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Hospitality highlights from Check-in to 200 Lex
May 7, 2014

The New York Design Center and Interior Design Magazine recently joined forces to present the seventh Check-in to 200 Lex event, an evening exploring hospitality design with top designers.
Guests were invited to visit over 50 showrooms offering hospitality products and attend four presentations by leading designers of their hospitality projects. Moderated by Interior Design magazine Editor-in-Chief Cindy Allen, the talks touched on restaurant, airport and hotel designs from across the globe.

Cliff Young hosted the first discussion with Cass Calder Smith, owner and founding principal of CCS Architecture. Working with big-name chefs such as Rick Mudin and Jonathan Waxman, Smith touched on his “restaurant destination” projects spanning across the country, including Twenty-Five Lusk.
The challenge with Twenty-Five Lusk project was that it didn’t have much of a neighborhood around it so CCS made it a destination. Creating a contrasting palette of stainless steel, glass and slate with existing elements of brick, concrete and rough-sawn timber, the restaurant became a hidden gem in San Francisco's China Basin community.

Moving on to his more modest restaurant projects, Smith said, “They are really about the craft and food. The larger restaurateurs are more concerned with the people who will be drawn to their restaurants.”
An example of this is Folio Enoteca & Winery located in Oxbow Public Market, which contains a micro-winery. CCS designed an inviting, efficient space in only 800 square feet. It contains a wine bar, take-out offerings, and a cafe, with a menu driven by the seasonal produce and artisan foods available within the market. 
The next presentation was held in Atelier with Hayes and James Slade of Slade Architecture. Although they specialize in a multitude of design areas, the couple concentrated on their airport hospitality project, Virgin Atlantic Clubhouse at JFK.

“The character of the lounge is a space that will be occupied by a very diverse group of people thrown together for a short period of time,” said Hayes. “It has to be 100 percent intuitive—immediately understood upon entering.”
Slade walked the audience through the design process with a preliminary floor-plan sketch that used elements to unify the space on a micro level. Appearing as an undulating cloud shape, the plan created distinct zones with nooks for privacy.
The designers organized the space with brief activity shops, such as a newspaper stand and snack bar toward the entrance, and allotted areas for long-term activities such as the restaurant and spa toward the back. The Virgin Atlantic Clubhouse at JFK project was a finalist in six competitions, of which Slade won three.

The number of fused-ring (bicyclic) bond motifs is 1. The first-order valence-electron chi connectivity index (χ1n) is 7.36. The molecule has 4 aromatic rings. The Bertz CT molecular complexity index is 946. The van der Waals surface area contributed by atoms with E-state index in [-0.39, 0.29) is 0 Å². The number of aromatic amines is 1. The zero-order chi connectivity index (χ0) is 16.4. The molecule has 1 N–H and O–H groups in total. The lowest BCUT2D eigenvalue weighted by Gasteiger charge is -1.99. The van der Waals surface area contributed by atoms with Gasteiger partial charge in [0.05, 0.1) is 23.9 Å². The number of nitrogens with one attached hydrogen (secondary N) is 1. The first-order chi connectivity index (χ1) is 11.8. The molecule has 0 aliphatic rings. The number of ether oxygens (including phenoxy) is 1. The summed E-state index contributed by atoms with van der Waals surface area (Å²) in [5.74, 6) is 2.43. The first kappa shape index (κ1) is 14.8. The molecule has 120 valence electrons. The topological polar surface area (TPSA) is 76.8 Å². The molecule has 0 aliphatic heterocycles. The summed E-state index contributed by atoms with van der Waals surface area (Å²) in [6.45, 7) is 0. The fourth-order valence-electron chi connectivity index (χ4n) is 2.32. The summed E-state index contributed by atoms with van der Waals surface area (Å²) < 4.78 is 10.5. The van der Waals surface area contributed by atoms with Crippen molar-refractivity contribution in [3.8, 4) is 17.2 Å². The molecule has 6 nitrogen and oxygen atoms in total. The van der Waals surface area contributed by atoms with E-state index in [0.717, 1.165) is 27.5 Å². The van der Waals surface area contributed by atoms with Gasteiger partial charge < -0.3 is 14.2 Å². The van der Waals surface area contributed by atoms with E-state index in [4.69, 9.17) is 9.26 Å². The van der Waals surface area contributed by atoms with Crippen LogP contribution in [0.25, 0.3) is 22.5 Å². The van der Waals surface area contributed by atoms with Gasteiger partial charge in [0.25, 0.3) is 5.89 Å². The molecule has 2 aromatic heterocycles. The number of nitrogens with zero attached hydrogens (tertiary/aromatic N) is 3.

Following the Slade presentation was Karen Daroff, president and design principal of Daroff Design. She presented the Loews Cabana Bay Beach Resort that opened a month ago.
“From the outside to the inside we worked with architects Shulman + Associates and Lindsay Pope. Our responsibility was the theme and telling a story through the interior architecture and planning.”
Designing 600 suites and 1200 standard rooms, Daroff shared her creative means to best utilize space in a small room. Sliding doors and compartmental bathrooms provide privacy in the accommodations. The vast reception building offers 18 reception stations surrounding a terrarium with uplighting and a starlight ceiling. Encircling the reception area are various shops, such as Starbucks, a vintage retail store and concession stations.

“I like doing theme properties because you are telling stories that have a sense of entertainment,” Daroff said. “Instead of doing the same minimal design, they seem more creative. It is satisfying to do different types of work.”
The final presentation was standing-room-only in the HBF/HBF Textiles showroom where Paola Navone discussed how her personal style influenced her hospitality designs.
Beginning the talk with her own home, Navone shared stylistic choices that define her design process. “I like to put opposite things together, big and small, shiny and matte. I have this negative/positive approach.” The collection of mismatched chairs exemplified an eclectic mix of small and big proportions.
“I love when designers set their own home because that is where you see who they truly are,” Allen added.

In the Milan restaurant Pane e Acqua, guests saw first-hand how Navone conveyed her strong vernacular and decorative style in hospitality design. The walls of the bistro were decorated with antique frames, mirrors and plates while the floor was filled with the recurring mismatched chairs. The space showcases pieces from the adjacent furniture shop; every piece is available for purchase.

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